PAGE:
AP English 12
14 March 2008
Medication and Treatment of Schizophrenia
Schizophrenia is a disabling brain disease found all over the world and in all people. No one is immune to its disabling effects; it affects women as much as men and it affects Europeans as much as Asians, Africans, or any other nationality. In America alone, it's estimated that 2.2 million people have been diagnosed with the disorder. It affects 1 in 100 people worldwide and usually strikes younger people in the prime of life ("Schizophrenia"). Often the disorder is not only disabling because of its nature as an illness, but also because of the nature of medications and their undesirable side-effects, as well as the years that could be spent in different types of therapy. To truly understand the treatment of schizophrenia, one must look at the illness itself, the different medications and treatments, and the progression and evolution of a disease once thought to be caused by toxins or demons in the body.
Schizophrenia is brain disease, literally translated "split mind." Originally, the disorder was termed "dementia praecox," or early dementia, by physician Emile Kraepelin in 1887; but in 1911 a Swiss psychiatrist, Eugen Bleuler, used "schizophrenia" instead because Kraepelin's name was misleading as the illness could occur at any age and was not dementia since it did not always cause mental deterioration (History). Schizophrenia is often confused with multiple personalities, but is actually a split from reality characterized by delusional and disorganized thinking, inappropriate emotions or actions, and dream-like or disturbed perceptions. "If depression is the common cold of psychological disorders, then schizophrenia is the cancer." It is a serious and often a very troubling and frightening disorder for those afflicted with it and those who know someone afflicted with it (Myers 647-648). Schizophrenia has been called a "psychiatric mystery. Though research has been ongoing for over forty years, doctors and scientists still do not know the cause and there is no cure (FDA).
Although there is no cure for
the disorder, the treatment of the mentally ill dates back to
historically to Ancient Egypt, two millennia before Christ
(History). Treatment of schizophrenia and the mentally ill has
progressed from the ancients, such as the Egyptians, to shaman
and medicine men in the 1600s. Misunderstood individuals, who may
have suffered from the disorder were hung in the 1692 Salem Witch
Trials. More modern treatments beginning in the twentieth century
included insulin shock and induced temporary coma in the 1930s
Frontal lobotomy procedures were done between 1936 and the 1950s.
Electrotherapy was developed and used in the 1940s. Other more
modern and humane treatments of the mentally ill began
mid-century when the first antipsychotic drugs were introduced
("Evolution"). Other treatments included, but were not limited
to, exorcising evil spirits thought to cause the illness through
simple methods, such as certain types of music, to the dangerous
methods, such as drilling holes into the skull, injections of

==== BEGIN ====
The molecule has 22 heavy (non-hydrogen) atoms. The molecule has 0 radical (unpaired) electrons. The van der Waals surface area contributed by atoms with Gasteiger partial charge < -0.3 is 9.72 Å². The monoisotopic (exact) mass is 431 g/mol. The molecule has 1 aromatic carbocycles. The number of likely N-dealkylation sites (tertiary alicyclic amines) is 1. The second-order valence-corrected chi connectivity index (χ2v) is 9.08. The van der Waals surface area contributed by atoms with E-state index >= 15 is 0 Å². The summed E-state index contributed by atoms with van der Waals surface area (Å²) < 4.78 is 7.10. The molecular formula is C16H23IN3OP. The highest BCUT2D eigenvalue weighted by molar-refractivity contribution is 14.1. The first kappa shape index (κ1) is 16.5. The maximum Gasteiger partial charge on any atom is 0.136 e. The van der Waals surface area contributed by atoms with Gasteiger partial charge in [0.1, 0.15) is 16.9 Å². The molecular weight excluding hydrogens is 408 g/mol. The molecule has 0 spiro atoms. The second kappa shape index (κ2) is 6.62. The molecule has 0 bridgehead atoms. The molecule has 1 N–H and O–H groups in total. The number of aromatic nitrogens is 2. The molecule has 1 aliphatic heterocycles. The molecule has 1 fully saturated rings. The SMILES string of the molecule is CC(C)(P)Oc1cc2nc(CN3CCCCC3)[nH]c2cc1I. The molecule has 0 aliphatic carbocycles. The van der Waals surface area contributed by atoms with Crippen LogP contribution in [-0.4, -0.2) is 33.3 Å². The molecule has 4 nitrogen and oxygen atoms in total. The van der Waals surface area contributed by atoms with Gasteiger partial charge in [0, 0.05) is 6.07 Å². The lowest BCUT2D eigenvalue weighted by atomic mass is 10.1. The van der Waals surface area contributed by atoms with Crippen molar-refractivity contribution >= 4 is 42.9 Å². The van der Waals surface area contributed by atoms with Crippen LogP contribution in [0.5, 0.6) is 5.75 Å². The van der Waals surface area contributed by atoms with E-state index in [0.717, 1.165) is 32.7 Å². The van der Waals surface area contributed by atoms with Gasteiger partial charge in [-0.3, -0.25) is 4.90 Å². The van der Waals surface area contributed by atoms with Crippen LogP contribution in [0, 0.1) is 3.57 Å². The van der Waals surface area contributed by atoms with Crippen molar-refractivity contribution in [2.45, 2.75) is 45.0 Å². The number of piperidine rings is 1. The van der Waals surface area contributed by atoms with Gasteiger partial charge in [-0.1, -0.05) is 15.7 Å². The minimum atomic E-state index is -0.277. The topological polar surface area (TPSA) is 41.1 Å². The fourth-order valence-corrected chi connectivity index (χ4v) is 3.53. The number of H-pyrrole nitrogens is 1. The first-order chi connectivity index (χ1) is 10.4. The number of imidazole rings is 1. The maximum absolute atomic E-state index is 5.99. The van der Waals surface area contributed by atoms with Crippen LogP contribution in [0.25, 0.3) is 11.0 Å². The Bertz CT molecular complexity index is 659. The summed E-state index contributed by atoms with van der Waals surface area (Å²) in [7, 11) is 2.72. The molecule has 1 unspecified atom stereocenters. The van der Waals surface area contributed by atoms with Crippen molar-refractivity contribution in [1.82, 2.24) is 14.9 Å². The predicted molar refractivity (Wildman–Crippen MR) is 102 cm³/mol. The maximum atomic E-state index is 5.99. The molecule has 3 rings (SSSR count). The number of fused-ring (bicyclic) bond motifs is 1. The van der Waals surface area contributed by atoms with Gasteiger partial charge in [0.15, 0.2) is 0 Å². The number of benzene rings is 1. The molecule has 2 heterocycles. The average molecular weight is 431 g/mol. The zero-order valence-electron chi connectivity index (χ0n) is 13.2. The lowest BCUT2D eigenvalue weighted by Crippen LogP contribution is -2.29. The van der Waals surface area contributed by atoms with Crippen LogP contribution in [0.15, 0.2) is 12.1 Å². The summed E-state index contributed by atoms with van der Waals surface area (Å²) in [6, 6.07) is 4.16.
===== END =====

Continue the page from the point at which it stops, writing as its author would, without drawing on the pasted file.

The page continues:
colloidal gold or deactivated horse serum, removing teeth, and
even dropping patients down wells in vain to try and remove the
"demons" or "toxin" (History). More accepted modern treatments of
the disorder are antipsychotic medications and
Successes in treatment progressed as did the discovery of medications. The first conventional antipsychotic was Chlorpromazine "Thorazine" in 1952, and now falls into the category of typical antipsychotics ("Evolution"). Typical antipsychotics, or neuroleptics, such as Chlorpromazine and Haloperidol "Haldol," are older antipsychotics. More modern antipsychotics, introduced first in 1989, are referred to as atypical antipsychotics. Since the discovery of antipsychotics in 1952 and the slight weakening of the social stigma against the mentally ill, the progression of medicine has improved to intramuscular injections that can last much longer than the orally taken medications ("Schizophrenia").
Clozapine "Clozaril" was the first atypical antipsychotic drug, introduced in 1989 for treatment resistant patients ("Evolution"). In contrast with drugs like Haldol, atypical antipsychotic drugs, like Clozaril, bind to dopamine receptors and differ from the typical antipsychotics. Clozaril is also different from all other antipsychotic drugs because of its significant risk of potentially life-threatening side-effects. Clozaril is indicated for use in only those patients who do not respond adequately to standard antipsychotics, such as Haldol, due to lack of effectiveness of the drug or intolerable adverse side effects due to the drug ("Clozapine"). The drug was first synthesized in 1960, but the FDA did not approve the drug until 1989. Clozaril was hard to pass due to two major side effects: agranulocytosis and seizures. Typically seizures can be controlled by lowering the dosage or using anticonvulsants, but though agranulocytosis can be a result of other antipsychotics, it is the most common and most deadly feature of Clozaril. 1 or 2 of 100 patients suffer from agranulocytosis, which is a serious blood disorder in which the patient's white blood cell count reduces and leaves the patient vulnerable to infection (FDA). The medication can only be issued by a distribution service that ensures WBC (white blood cell) testing prior to the delivery of the next week's supply of the medication, and if the tests show significant decreases in blood cell count, the patient is to be immediately taken off the medication and cannot go back to it since it may reappear ("Clozapine"). "'No other drug in the United States is prescribed with such stringent controls,'" according to the FDA". Though beyond its grim side effects, Clozaril has proven to be very effective on those unresponsive or resistant to other treatment. The overall opinion of using Clozaril is that it is "a risk worth taking" once one considers that "as many as 30% of schizophrenics attempt suicide and 1 out of 10 succeeds," and fatal injuries, infections, and deaths from other diseases are higher in schizophrenics than in the general population. Clozaril is considered to be the hope to those thought to be "hopeless" (FDA).